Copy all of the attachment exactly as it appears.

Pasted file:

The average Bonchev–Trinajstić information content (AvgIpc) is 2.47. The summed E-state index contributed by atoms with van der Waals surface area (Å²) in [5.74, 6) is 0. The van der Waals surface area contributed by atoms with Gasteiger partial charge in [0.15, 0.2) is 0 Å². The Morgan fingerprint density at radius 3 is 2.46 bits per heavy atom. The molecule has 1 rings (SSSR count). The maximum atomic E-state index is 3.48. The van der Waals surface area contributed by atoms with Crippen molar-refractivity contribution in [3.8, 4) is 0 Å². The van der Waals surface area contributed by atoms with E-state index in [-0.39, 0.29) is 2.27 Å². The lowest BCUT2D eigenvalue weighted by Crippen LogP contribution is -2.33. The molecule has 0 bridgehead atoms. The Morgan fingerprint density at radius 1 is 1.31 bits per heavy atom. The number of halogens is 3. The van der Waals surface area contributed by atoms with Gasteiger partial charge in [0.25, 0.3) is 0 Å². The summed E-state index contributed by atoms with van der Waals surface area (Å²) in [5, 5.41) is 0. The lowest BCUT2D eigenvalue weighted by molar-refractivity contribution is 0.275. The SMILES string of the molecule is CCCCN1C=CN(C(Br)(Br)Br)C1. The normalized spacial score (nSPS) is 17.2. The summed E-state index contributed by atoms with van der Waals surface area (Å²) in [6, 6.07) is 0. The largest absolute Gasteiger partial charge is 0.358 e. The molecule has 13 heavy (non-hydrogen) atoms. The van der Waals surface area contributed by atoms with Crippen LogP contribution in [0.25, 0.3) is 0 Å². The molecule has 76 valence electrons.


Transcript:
The average Bonchev–Trinajstić information content (AvgIpc) is 2.47. The summed E-state index contributed by atoms with van der Waals surface area (Å²) in [5.74, 6) is 0. The van der Waals surface area contributed by atoms with Gasteiger partial charge in [0.15, 0.2) is 0 Å². The Morgan fingerprint density at radius 3 is 2.46 bits per heavy atom. The molecule has 1 rings (SSSR count). The maximum atomic E-state index is 3.48. The van der Waals surface area contributed by atoms with Crippen molar-refractivity contribution in [3.8, 4) is 0 Å². The van der Waals surface area contributed by atoms with E-state index in [-0.39, 0.29) is 2.27 Å². The lowest BCUT2D eigenvalue weighted by Crippen LogP contribution is -2.33. The molecule has 0 bridgehead atoms. The Morgan fingerprint density at radius 1 is 1.31 bits per heavy atom. The number of halogens is 3. The van der Waals surface area contributed by atoms with Gasteiger partial charge in [0.25, 0.3) is 0 Å². The summed E-state index contributed by atoms with van der Waals surface area (Å²) in [5, 5.41) is 0. The lowest BCUT2D eigenvalue weighted by molar-refractivity contribution is 0.275. The SMILES string of the molecule is CCCCN1C=CN(C(Br)(Br)Br)C1. The normalized spacial score (nSPS) is 17.2. The summed E-state index contributed by atoms with van der Waals surface area (Å²) in [6, 6.07) is 0. The largest absolute Gasteiger partial charge is 0.358 e. The molecule has 13 heavy (non-hydrogen) atoms. The van der Waals surface area contributed by atoms with Crippen LogP contribution in [0.25, 0.3) is 0 Å². The molecule has 76 valence electrons.